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Father Paul Keenan

Peace: Tranquility of Order or Disorder?
by Father Paul A. Keenan

It seems that everyone today is looking for peace. Peace in the world. Peace in the home. Peace on the job. Financial peace. Everyone is looking for peace, but is anyone truly finding it? The more I think about it, the more impressed I am by the truth of a statement my friend Dr. Wayne Dyer made during one of our conversations and in his book Real Magic: "You never get enough of what you don’t want." We want peace, by which we usually mean the absence of conflict, yet increasingly conflict is what we experience. A friend of mine reckoned recently that in the past four months she had experienced a car accident, several automotive breakdowns, the illness of several family members, complications regarding the sale of a house, and ongoing health problems of her own. "There’s no end to it," she exclaimed. "It’s just one thing after another."

Heart Storming by Father Paul Keenan

Many of us can resonate with her plight. We seem to get more than enough of what we don’t want. One day, while standing on a crowded train, I could not help hearing the young man standing next to me as he talked – much more loudly than he should have – on his cell phone. Within earshot of a dozen fellow passengers, this young man made two life-changing phone calls. The first, to an attorney friend, revealed that he was about to quit his job (just before being fired). After several minutes of that conversation, he phoned his wife, with whom he conducted a long and heated discussion that appeared to end in the breakup of his marriage. Clearly, this young man had very little peace, and his getting so much of what he didn’t want was ruining his life.

I’m sure if I had asked my erstwhile traveling companion if he wanted peace, he would have said yes. I’ll wager, however, that he would have expressed grave doubts about his ever being able to have it. That’s the problem with the idea of peace most of us have: we think that peace is something that we will have on the inside if and when our outer lives are satisfactory. If they’re not, we have no peace. Add to this a related tendency to think of peace in negative terms. One dictionary I consulted gave as the first definition of peace "the absence of conflict." Most of us, if asked, would admit that peace is not an absence; but the dictionary shows that we speak as it if were. We think of peace in negative terms. If I had asked my friend with the cell phone what peace would mean for him, I think he would have told me that he would have peace if his boss and his wife would just "get off his back." Yet I saw the expression on his face after making those two calls, and it was heartbreaking. He had just eliminated both the employer and the spouse, and still had no peace.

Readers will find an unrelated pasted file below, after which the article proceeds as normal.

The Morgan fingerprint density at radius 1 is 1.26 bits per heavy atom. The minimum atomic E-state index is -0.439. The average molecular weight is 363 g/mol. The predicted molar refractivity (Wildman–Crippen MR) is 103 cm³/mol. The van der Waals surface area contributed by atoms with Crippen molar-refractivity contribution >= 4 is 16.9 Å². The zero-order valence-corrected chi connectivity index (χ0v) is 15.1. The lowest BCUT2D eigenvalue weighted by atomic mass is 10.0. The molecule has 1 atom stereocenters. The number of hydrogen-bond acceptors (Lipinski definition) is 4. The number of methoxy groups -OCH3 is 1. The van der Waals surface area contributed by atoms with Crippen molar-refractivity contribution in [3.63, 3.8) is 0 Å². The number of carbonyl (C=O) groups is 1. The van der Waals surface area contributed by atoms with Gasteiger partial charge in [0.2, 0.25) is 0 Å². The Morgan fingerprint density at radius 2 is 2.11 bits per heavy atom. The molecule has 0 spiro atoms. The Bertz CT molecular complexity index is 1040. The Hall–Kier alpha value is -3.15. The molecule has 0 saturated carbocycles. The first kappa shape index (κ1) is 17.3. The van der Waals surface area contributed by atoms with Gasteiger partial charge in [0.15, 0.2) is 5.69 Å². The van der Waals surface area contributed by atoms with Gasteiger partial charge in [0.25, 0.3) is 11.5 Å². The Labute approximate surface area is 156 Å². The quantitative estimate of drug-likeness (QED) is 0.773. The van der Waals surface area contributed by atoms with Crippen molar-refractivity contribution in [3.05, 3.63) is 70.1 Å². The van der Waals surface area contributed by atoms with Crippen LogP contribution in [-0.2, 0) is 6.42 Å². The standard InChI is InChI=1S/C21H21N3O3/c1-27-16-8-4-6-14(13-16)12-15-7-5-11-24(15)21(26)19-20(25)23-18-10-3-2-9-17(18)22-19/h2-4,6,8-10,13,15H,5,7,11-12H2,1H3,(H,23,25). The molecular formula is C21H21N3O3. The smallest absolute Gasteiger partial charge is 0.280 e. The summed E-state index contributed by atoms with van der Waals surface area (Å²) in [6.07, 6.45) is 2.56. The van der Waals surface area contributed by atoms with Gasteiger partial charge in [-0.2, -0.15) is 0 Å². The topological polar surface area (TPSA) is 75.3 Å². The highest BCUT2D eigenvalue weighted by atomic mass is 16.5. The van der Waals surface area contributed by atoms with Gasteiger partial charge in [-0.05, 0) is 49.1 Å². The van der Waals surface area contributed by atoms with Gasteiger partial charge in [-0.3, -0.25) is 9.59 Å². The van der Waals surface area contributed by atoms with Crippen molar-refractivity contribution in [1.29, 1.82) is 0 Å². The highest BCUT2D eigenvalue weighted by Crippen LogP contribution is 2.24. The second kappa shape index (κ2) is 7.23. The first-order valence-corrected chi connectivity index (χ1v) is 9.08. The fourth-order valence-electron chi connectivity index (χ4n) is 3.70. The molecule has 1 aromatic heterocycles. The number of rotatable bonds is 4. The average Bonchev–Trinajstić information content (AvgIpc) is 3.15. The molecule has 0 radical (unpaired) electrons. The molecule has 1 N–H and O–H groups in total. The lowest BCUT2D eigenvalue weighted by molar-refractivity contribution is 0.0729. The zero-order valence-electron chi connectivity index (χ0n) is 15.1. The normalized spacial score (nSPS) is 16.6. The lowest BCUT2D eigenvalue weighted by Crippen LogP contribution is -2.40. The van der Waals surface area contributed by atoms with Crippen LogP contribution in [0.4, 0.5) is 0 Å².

Indeed, we do think of peace as the absence of conflict. But do we really need to have all of our ducks in a row before experiencing peace? I have always loved St. Augustine’s definition of peace – "tranquility of order." Notice that in this definition, Augustine is very shrewd. He does not say that peace consists of living an ordered life. Rather, he speaks of peace as "tranquility." Most of us who have tried time management programs know that just because we are efficient doesn’t mean we’re not overbooked. Having our time well managed on the outside does not necessarily mean that we’re peaceful on the inside. But when the order in our lives brings tranquility, well, that’s a different matter. Some of the best time management programs teach us how to order our time according to our own needs and priorities rather than have us order it according to everybody else’s. Then there’s a good chance that our order will bring us peace and not exhaustion.